Detailed view of an electronic pitch/pace of play clock in use during the Arizona Fall League Fall Stars game

(Mark J. Rebilas-USA TODAY Sports)

McLaughlin Campaigns for Bigger Strike Zone, Pitch Clock in MLB

The Cardinals broadcaster has been watching some Arizona Fall League action and believes a few changes could improve the game.

November 20, 2018 - 9:25 pm
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Major League Baseball decided not to add a pitch timer or pitch clock in 2018, but there is likely going to be more discussion about adding it in 2019.

The average MLB game was four minutes less in 2018, compared to the previous year (3 hours and 4 minutes in 2018). That's partially thanks to the limiting of mound visits to six per team through nine innings, a two-minute cap on all video reviews and doing away with making a pitcher throw four balls for an intentional walk. But could more changes be on the way next season? 

St. Louis Cardinals broadcaster Dan McLaughlin says he likes what he's seen at the Arizona Fall League, which uses a 20-second pitch clock. Meaning if a pitcher doesn't throw the ball before the clock strikes zero, the pitch is called a ball. And on the flip side, if the batter wasn't in the box inside the time limit, the pitch would be called a strike – and in some cases of stepping out of the box, the player could be fined.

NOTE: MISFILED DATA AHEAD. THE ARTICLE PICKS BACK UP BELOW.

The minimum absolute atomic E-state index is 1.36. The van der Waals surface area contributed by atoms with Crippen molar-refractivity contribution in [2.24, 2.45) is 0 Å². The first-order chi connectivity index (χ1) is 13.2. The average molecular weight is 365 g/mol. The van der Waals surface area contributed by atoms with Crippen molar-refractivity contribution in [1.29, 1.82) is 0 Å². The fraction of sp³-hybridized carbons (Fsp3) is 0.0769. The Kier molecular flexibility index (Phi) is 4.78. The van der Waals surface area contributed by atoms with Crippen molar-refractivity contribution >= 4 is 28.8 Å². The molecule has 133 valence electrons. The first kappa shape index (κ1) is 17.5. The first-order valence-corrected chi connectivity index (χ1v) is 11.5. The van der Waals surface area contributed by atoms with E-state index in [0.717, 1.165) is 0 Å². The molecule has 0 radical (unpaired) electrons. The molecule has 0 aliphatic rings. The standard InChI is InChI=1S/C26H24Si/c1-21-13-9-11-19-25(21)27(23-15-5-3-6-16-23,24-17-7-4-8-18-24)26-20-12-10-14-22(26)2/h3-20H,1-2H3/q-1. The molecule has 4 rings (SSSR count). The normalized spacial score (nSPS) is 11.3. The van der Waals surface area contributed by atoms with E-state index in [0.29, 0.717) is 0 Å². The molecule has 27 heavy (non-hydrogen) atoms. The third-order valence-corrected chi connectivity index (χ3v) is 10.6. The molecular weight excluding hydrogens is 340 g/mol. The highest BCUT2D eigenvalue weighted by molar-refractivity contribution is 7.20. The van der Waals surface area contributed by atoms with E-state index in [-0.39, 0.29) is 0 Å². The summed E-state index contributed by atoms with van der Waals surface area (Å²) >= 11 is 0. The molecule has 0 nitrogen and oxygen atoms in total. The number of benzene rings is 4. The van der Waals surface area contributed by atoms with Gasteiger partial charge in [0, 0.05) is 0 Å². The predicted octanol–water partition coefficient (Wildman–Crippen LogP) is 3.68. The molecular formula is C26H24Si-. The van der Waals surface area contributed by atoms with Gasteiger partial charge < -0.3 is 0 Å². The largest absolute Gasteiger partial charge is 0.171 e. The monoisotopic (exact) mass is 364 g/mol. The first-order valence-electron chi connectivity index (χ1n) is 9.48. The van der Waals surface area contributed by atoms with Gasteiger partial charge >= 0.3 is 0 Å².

"I did see initially when it was enforeced that the pace of the play was better," McLaughlin says. "And I do think there's something too that."

Now something like this could speed up the game, but what about making baseball more exciting and limiting the "true outcomes" of either a home run, strikeout or walk in so many at bats? 

"I think, and this is my opinion and I've talked to some who agree with me and some who do not, and these are people that are in uniform, I would like to see the strikezone bigger," McLaughlin says. "And I think that if you put a premium on the fact that the player at the plate has to feel that there is a wider strikezone and you've got to put the ball in play then you'd have more action."

Both the ideas of a bigger strikezone and pitch clock will be debated by MLB and the MLB Players Union this winter – you'll hear about it during next month's Winter Meetings. 

"And I think the players adjust, I always believe the players adjust," McLaughlin says. "If you watch in a Major League game, if a strikezone is wide the players adjust to the particular umpirse strikezone. Even from pitch to pitch."

You can hear more from McLaughlin when he was a guest on last week's Sports on a Sunday Morning, with KMOX's Mike Kelly, here